'Don't forget'

DeWayne Bartels
Lyle “Buzz” Cunningham of Metamora is seeing scenes like this daily in Joplin, Mo., where he is a Red Cross volunteer.


Lyle “Buzz” Cunningham said that is the only word he can use to describe the devastation he has seen in this Missouri town since arriving on May 26 as a Red Cross volunteer.

Cunningham, 66, a Metamora resident, is working in disaster public affairs connecting government officials with what they need from the Red Cross.

Cunningham spoke to the Woodford Times on May 31 by phone as he worked amid the rubble of broken buildings and lives left behind by an EF5 tornado that hit the town on May 22.


Cunningham said, at times, he feels like he is standing on the front line of a war zone.

“TV pictures only give you a taste of what it is like down here,” Cunningham said.

“The first night I went up on a little mound to get a look. Everything was leveled. It just looks like buildings went into a blender.”

Cunningham said his first impression was something that cannot be printed.

“I got teary-eyed. It’s incredible to see first-hand the power of nature. It pulls at you emotionally,” he said.

Cunningham said he has been told more than 8,000 homes were destroyed or severely damaged and at least 200 businesses.

“I talked to a lot of people who work at these disasters and they have all said this is the worst they have ever seen.”

Cunningham said, however, it has been uplifting to see all the volunteers that have rushed to the aid of Joplin residents.

Long days

Cunningham said his days start at 7 a.m. and usually run until 7 or 8 p.m. Cunningham said he does not mind the long days at all.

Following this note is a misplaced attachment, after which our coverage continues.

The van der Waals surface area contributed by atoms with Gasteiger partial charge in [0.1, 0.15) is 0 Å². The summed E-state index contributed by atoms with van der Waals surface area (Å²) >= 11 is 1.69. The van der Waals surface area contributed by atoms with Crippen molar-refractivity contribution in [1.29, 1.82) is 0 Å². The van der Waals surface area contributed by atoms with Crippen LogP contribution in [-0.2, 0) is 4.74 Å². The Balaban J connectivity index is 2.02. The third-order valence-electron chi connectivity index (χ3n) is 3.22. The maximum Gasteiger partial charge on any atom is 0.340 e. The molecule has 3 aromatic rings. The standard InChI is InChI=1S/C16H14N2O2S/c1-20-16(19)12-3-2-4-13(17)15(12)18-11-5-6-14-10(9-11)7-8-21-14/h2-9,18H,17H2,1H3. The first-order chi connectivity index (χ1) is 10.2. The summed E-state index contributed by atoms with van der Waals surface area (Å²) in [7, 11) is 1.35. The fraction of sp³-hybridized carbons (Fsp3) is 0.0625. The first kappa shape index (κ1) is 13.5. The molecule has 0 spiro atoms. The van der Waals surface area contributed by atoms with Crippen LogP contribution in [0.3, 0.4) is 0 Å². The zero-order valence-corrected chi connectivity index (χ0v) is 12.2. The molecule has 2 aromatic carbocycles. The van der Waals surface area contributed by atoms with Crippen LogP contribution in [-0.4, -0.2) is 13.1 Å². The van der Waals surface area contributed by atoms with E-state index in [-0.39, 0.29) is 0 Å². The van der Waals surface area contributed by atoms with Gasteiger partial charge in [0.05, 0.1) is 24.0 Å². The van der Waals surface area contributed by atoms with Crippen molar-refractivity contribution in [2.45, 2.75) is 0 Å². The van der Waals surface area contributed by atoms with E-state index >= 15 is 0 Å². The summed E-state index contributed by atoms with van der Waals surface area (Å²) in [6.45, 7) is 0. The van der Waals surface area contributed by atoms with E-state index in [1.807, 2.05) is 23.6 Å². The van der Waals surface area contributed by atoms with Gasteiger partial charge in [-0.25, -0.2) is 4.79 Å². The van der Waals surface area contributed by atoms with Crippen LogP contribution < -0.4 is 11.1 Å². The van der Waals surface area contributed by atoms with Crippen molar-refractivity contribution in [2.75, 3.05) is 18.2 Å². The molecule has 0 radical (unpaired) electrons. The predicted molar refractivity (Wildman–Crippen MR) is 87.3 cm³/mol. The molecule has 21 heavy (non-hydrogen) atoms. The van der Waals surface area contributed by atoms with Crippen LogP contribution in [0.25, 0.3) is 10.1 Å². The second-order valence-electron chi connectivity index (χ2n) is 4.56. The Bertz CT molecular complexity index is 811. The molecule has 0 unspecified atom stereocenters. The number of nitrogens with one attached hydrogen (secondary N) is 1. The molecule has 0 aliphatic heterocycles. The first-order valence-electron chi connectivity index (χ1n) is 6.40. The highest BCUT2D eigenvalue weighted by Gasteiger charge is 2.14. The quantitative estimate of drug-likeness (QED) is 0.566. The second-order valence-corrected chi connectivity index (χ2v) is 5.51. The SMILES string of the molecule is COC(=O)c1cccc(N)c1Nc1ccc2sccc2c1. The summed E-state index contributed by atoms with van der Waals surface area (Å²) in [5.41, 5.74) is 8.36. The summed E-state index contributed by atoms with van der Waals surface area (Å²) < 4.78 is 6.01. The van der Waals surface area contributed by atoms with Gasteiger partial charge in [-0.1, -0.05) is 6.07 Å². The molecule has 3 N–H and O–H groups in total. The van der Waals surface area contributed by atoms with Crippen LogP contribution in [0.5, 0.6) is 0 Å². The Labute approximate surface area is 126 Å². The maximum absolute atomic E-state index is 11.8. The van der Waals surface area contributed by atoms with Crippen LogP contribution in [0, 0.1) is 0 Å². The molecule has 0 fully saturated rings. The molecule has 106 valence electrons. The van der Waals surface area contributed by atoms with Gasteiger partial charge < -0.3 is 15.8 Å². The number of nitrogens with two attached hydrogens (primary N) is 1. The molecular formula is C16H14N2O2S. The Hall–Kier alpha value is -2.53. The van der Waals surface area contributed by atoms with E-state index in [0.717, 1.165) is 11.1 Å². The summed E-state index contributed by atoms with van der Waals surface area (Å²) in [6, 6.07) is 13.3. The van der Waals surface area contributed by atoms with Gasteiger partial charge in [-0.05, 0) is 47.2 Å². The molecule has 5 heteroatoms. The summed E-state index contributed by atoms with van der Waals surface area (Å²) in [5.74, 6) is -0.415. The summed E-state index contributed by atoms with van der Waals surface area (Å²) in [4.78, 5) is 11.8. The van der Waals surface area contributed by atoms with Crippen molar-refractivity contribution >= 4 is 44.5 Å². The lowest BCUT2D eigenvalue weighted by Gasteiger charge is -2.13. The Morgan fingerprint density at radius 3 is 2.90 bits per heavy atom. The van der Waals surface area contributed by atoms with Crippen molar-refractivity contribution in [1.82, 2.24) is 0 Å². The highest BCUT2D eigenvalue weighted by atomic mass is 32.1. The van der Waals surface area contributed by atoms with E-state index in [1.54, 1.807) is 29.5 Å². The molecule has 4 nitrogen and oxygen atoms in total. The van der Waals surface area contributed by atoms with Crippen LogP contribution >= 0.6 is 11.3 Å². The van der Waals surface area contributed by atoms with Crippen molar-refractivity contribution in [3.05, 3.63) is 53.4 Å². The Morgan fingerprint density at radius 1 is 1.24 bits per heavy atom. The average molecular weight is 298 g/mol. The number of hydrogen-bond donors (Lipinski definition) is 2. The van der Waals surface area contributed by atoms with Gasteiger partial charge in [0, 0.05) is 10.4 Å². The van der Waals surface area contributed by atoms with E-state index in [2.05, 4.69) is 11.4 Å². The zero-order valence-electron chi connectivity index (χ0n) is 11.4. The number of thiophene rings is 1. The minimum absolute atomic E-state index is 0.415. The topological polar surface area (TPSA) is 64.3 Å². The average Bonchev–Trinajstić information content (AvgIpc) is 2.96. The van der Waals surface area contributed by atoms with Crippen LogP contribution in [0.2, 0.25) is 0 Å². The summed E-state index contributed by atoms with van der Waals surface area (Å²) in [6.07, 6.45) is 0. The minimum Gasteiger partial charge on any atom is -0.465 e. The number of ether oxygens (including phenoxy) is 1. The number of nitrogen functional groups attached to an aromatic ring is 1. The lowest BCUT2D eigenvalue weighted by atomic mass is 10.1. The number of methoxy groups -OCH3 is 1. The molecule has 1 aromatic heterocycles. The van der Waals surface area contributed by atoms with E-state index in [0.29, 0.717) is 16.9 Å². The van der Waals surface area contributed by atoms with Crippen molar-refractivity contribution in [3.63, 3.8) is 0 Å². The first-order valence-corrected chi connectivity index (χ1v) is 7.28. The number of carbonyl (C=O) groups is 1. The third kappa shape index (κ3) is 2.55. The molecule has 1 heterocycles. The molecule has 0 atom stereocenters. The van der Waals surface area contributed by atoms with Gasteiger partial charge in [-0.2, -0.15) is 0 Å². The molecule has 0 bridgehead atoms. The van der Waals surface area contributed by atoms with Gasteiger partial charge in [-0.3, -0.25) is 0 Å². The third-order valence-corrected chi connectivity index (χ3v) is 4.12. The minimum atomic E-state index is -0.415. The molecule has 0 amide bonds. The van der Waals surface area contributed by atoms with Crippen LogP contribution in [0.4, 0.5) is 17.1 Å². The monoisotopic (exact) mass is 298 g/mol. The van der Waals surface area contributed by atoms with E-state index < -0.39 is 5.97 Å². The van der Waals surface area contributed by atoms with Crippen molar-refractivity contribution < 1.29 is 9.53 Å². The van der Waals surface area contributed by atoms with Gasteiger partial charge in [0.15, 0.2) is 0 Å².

“There is an absolute unwavering desire to give back among all the volunteers,” Cunningham said.

He said the mood among the Joplin residents he has come in contact with is good.

“But, it’s only been a week,” he said. “In the next few days the shock may wear off and the reality that they have lost everything may set in.”

Cunningham said the reality of it all struck him when he saw the damage to the high school.

“My wife worked at a high school. I realized how quickly things could go from normal to disaster,” he said.

“As far as you can see in any direction there’s just destruction.”


One week after the destructive and deadly EF5 tornado that hit Joplin, area clergy hosted the Joplin Community Memorial Service on May 29.

Missouri Gov. Jay Nixon and President Barack Obama were in attendance.

“Today we gather to celebrate the lives of those we’ve lost to the storms here in Joplin and across the Midwest, to keep in our prayers those still missing, to mourn with their families, to stand together during this time of pain and trial,” Obama said in his opening address.

“You look out at the landscape, and there have to be moments where you just say, ‘Where to begin?’” he said. “‘How to start?’ There are going to be moments where after the shock has worn off, you feel alone. But there’s no doubt in my mind what the people of this community can do. There’s no doubt in my mind that Joplin will rebuild. And as president, I can promise you your country will be there with you every single step of the way.”

Applause rippled through the auditorium.

“We will be with you every step of the way,” Obama continued. “We’re not going anywhere. The cameras may leave. The spotlight may shift. But we will be with you every step of the way until Joplin is restored and this community is back on its feet. We’re not going anywhere. That is not just my promise; that’s America’s promise.”

Cunningham said the supplies people have been sending are overwhelming. He said supplies of clothes are being turned away because there are more than they can use.

“The one thing needed above all else is money,” Cunningham said. “Donate to a charity that does disaster relief.”

Cunningham said he has heard concerns among Joplin residents that after three weeks or so they will be forgotten.

Cunningham said he does not want to believe that.

“Don’t forget,” Cunningham said.

“There’s a lot of people here who will need help for a long time.”

Todd G. Higdon of GateHouse News Service contributed to this story.